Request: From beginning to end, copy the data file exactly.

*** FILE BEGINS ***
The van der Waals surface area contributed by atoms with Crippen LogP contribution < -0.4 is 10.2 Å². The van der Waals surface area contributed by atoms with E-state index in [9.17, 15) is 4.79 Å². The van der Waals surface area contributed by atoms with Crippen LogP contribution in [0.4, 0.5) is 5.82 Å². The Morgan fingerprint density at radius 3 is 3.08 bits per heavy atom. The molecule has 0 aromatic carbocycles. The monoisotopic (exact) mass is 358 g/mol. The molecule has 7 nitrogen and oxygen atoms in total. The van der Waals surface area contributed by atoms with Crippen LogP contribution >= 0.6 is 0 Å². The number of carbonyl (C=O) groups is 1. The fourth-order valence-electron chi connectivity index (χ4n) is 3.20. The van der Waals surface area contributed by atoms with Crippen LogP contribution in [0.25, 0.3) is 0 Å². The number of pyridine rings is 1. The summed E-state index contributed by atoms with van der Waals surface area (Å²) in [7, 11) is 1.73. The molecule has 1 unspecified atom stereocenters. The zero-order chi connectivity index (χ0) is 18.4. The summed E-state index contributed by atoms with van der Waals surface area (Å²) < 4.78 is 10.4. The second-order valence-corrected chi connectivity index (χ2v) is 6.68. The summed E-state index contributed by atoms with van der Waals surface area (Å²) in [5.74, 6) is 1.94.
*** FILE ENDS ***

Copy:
The van der Waals surface area contributed by atoms with Crippen LogP contribution < -0.4 is 10.2 Å². The van der Waals surface area contributed by atoms with E-state index in [9.17, 15) is 4.79 Å². The van der Waals surface area contributed by atoms with Crippen LogP contribution in [0.4, 0.5) is 5.82 Å². The Morgan fingerprint density at radius 3 is 3.08 bits per heavy atom. The molecule has 0 aromatic carbocycles. The monoisotopic (exact) mass is 358 g/mol. The molecule has 7 nitrogen and oxygen atoms in total. The van der Waals surface area contributed by atoms with Crippen LogP contribution >= 0.6 is 0 Å². The number of carbonyl (C=O) groups is 1. The fourth-order valence-electron chi connectivity index (χ4n) is 3.20. The van der Waals surface area contributed by atoms with Crippen LogP contribution in [0.25, 0.3) is 0 Å². The number of pyridine rings is 1. The summed E-state index contributed by atoms with van der Waals surface area (Å²) in [7, 11) is 1.73. The molecule has 1 unspecified atom stereocenters. The zero-order chi connectivity index (χ0) is 18.4. The summed E-state index contributed by atoms with van der Waals surface area (Å²) < 4.78 is 10.4. The second-order valence-corrected chi connectivity index (χ2v) is 6.68. The summed E-state index contributed by atoms with van der Waals surface area (Å²) in [5.74, 6) is 1.94.